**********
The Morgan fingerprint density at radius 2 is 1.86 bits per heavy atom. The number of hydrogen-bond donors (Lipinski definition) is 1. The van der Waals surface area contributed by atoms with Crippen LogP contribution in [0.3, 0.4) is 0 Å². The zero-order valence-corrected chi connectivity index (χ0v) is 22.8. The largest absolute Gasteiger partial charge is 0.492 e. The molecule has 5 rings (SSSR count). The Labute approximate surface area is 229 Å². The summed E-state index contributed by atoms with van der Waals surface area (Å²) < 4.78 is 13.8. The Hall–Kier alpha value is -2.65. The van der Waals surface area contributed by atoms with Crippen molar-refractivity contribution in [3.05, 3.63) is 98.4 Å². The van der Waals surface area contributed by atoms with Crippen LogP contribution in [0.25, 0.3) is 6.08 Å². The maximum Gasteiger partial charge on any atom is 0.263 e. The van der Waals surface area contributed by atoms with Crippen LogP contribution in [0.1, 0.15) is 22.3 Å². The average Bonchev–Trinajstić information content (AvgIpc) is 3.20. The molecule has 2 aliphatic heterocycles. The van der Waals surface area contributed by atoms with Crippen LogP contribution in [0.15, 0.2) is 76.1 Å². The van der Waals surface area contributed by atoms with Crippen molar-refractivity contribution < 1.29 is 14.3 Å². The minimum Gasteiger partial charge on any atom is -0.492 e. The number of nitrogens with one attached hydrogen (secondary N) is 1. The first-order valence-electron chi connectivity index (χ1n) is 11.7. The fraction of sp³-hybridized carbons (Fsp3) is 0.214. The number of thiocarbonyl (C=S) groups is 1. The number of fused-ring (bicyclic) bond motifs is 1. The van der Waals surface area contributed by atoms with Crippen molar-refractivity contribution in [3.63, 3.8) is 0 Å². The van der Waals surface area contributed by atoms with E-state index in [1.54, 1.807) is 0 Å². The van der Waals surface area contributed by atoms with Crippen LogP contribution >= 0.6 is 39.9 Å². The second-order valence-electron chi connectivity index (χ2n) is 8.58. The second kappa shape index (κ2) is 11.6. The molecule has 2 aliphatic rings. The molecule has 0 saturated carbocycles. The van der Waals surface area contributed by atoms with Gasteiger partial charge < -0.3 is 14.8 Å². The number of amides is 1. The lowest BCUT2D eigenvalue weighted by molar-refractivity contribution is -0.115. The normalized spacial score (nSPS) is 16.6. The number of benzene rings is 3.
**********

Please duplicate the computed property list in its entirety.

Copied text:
The Morgan fingerprint density at radius 2 is 1.86 bits per heavy atom. The number of hydrogen-bond donors (Lipinski definition) is 1. The van der Waals surface area contributed by atoms with Crippen LogP contribution in [0.3, 0.4) is 0 Å². The zero-order valence-corrected chi connectivity index (χ0v) is 22.8. The largest absolute Gasteiger partial charge is 0.492 e. The molecule has 5 rings (SSSR count). The Labute approximate surface area is 229 Å². The summed E-state index contributed by atoms with van der Waals surface area (Å²) < 4.78 is 13.8. The Hall–Kier alpha value is -2.65. The van der Waals surface area contributed by atoms with Crippen molar-refractivity contribution in [3.05, 3.63) is 98.4 Å². The van der Waals surface area contributed by atoms with Crippen LogP contribution in [0.25, 0.3) is 6.08 Å². The maximum Gasteiger partial charge on any atom is 0.263 e. The van der Waals surface area contributed by atoms with Crippen LogP contribution in [0.1, 0.15) is 22.3 Å². The average Bonchev–Trinajstić information content (AvgIpc) is 3.20. The molecule has 2 aliphatic heterocycles. The van der Waals surface area contributed by atoms with Crippen LogP contribution in [0.15, 0.2) is 76.1 Å². The van der Waals surface area contributed by atoms with Crippen molar-refractivity contribution < 1.29 is 14.3 Å². The minimum Gasteiger partial charge on any atom is -0.492 e. The number of nitrogens with one attached hydrogen (secondary N) is 1. The first-order valence-electron chi connectivity index (χ1n) is 11.7. The fraction of sp³-hybridized carbons (Fsp3) is 0.214. The number of thiocarbonyl (C=S) groups is 1. The number of fused-ring (bicyclic) bond motifs is 1. The van der Waals surface area contributed by atoms with Crippen molar-refractivity contribution in [3.63, 3.8) is 0 Å². The van der Waals surface area contributed by atoms with E-state index in [1.54, 1.807) is 0 Å². The van der Waals surface area contributed by atoms with Crippen LogP contribution >= 0.6 is 39.9 Å². The second-order valence-electron chi connectivity index (χ2n) is 8.58. The second kappa shape index (κ2) is 11.6. The molecule has 2 aliphatic rings. The molecule has 0 saturated carbocycles. The van der Waals surface area contributed by atoms with Gasteiger partial charge < -0.3 is 14.8 Å². The number of amides is 1. The lowest BCUT2D eigenvalue weighted by molar-refractivity contribution is -0.115. The normalized spacial score (nSPS) is 16.6. The number of benzene rings is 3.